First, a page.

Castle’s desi cliches

So cute how all of America is shocked and speechless because an unnamed member of the British royal family expressed concern over how brown/black Harry and Meghan’s baby could potentially look. In India, nobody would be in the least surprised at such an un-woke, tone-deaf “concern”, especially coming from a member of the older generation. Because the first question our oldies ask upon learning about the birth of a new baby is, “Is it a boy or a girl?” And the second is, well, “Is it fair or dark?” The imputation, quite clearly, is that the order of preference goes thus: 1) Fair boy; 2) dark boy; 3) fair girl; 4) dark girl. Hmm...could the Windsors just be Walias, or Wadias, or Warsis under the skin?

Then there is the dismissive treatment they reportedly dished out to the new bahu when she came to them saying she is worried she has mental health issues and is contemplating suicide. A mixture of “stiff-upper-lip”, “get-a-grip” and “stop making excuses” that would do any old-school, desi parent proud.

There are also reports of the two sisters-in-law (or co-sisters as we call it in namma south India) being at war with each other over issues as inconsequential as the famous rasode-mein-kaun-tha. The vapid factoid that Kate Middleton wanted the six flower girls at the Harry-Meghan wedding to wear lady-like tights under their darling little bell-shaped frocks, while Meghan preferred for them to be all Bohemian and bare-legged. (A good tabloid headline could have been ‘Meghan: Naked Ambition!’ Or ‘Kate: Tight Control!’) Truly an issue worthy of a one-hour episode on any leading desi daily soap opera. You know, with all those dramatic freeze frames, triple cuts and sword-blades-slicing-through-the-air sound effects. So damningly desi!

These ladies have also been accused of “setting brother against brother” and “making” their husbands fight―like the two grown men have no shared history, or bond, or minds of their own, and can be moved like pawns by their scheming “commoner” wives. That is a desi trope if ever I saw one.

And finally, there is this whole deal with threatening to disinherit a whole, entire son simply because he wants to have a love marriage with a woman from a different, “inferior” community. Talk about Mughal-E-Azam Redux. Or Bobby 2021. Or Kabhi Khushi Kabhie Gham, Revisited. But with homelier looking leads, of course. Because let us face it, William is no Shah Rukh and the Queen (God save her) is no Prithviraj.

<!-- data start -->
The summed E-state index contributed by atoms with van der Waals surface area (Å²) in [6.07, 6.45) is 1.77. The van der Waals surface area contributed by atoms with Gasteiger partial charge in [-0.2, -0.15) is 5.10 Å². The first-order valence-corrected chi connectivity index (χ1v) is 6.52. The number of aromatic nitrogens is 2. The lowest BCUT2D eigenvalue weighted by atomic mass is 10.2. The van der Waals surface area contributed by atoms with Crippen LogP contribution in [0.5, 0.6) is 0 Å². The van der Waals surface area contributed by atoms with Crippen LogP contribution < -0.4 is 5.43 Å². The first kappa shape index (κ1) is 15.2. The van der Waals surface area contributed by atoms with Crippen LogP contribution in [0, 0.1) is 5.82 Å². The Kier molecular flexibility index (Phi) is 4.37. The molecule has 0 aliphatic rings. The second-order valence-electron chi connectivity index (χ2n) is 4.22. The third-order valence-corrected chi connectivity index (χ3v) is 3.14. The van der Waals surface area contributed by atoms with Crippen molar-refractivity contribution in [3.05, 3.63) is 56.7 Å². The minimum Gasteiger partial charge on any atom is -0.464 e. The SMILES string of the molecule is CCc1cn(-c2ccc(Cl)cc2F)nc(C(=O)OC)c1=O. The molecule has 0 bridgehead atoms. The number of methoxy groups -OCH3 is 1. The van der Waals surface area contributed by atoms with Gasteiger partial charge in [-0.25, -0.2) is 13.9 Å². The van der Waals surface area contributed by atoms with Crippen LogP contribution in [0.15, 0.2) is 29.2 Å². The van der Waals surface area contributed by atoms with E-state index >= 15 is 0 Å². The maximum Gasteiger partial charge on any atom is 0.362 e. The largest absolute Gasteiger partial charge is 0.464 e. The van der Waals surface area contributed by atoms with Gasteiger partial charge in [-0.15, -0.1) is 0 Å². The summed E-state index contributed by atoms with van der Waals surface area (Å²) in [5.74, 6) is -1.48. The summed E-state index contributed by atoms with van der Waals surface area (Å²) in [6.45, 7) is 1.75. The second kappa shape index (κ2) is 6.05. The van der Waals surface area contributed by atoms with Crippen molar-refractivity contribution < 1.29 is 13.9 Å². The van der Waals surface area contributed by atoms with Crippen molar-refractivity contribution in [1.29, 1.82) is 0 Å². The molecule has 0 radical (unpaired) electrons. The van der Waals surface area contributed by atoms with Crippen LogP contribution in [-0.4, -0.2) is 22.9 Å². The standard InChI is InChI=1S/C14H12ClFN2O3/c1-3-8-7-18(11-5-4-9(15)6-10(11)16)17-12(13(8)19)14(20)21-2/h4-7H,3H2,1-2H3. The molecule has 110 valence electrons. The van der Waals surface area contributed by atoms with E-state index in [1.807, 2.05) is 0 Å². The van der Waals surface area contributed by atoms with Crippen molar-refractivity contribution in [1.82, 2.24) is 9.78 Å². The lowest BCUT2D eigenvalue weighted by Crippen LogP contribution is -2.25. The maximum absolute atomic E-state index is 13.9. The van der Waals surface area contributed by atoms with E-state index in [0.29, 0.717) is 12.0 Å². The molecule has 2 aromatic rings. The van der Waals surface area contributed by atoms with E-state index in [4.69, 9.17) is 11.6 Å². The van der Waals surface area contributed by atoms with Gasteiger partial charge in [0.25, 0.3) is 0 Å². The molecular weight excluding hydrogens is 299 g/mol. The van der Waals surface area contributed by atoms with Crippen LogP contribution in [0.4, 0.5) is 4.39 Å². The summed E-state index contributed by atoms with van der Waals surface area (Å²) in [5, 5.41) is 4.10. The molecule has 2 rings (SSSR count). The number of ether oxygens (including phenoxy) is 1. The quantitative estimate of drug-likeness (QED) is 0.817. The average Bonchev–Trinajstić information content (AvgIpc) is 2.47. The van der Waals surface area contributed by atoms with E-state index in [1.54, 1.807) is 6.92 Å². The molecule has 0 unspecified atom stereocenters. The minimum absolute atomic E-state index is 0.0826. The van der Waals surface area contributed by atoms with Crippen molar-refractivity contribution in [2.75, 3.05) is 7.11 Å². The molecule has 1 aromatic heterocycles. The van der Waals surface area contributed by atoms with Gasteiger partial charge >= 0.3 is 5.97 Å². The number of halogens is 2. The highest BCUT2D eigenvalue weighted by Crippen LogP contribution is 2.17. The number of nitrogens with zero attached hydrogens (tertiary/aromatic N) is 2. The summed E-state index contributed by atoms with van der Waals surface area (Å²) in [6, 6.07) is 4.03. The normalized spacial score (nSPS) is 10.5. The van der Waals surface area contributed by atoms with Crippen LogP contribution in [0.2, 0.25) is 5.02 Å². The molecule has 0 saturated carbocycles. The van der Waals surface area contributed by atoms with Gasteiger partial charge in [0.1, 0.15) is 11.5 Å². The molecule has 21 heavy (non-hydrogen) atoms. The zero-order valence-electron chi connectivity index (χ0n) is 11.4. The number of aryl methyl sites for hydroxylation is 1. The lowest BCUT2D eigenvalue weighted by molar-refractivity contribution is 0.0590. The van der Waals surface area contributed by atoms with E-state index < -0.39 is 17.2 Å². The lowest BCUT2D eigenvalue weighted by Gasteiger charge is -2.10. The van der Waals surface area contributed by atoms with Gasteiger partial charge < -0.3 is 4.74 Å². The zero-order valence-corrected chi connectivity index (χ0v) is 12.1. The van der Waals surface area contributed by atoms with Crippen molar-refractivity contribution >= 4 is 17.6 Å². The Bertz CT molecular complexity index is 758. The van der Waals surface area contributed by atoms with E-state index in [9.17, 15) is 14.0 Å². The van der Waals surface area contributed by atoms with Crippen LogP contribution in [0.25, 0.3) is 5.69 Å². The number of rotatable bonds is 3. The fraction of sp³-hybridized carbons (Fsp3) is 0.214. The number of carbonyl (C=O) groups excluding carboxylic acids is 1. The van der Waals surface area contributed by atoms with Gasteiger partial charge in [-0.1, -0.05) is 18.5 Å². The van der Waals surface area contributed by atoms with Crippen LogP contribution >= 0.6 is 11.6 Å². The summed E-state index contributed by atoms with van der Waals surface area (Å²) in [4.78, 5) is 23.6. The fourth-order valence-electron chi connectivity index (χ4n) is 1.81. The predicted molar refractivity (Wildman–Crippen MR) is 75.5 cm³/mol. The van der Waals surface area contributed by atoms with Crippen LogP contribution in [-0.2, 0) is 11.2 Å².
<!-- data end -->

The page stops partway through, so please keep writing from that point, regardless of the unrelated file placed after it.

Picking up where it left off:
Illustration: Bhaskaran Illustration: Bhaskaran

Add to that the entire joint-family ensemble cast, headed by a sweet old grandparent―in the “Ba” or “Bauji” tradition, and a chock-full of evil stepmothers, randy uncles, opportunistic hangers-on, compromised in-laws and muzzled out-laws, all of which could so easily be played out in an overdecorated haveli in Ahmedabad or Amritsar. Swap the Corgi dogs and the horses for goats and buffaloes, change the scones to samosas, the English breakfast tea to masala chai, and what you have got is something Sooraj Barjatya could have directed without even stirring out of his mirror-work embellished razai.

Still, it cannot be denied that they have managed to grab global headlines with this rich-people non-issue.

Could we all be better occupied discussing something more significant? Of course. But with the pandemic continuing, and so many worrying “internal issues of India” to deal with, it is so restful to give one’s brain a gossipy little break by discussing all the tea the Windsors have been spilling.

It is just so low-key hilarious that they have got their collective knickers in a twist because their pristinely white royal house has been “tainted” with a bit of lowly brown. Do they not realise they are the biggest brown cliché that can ever be?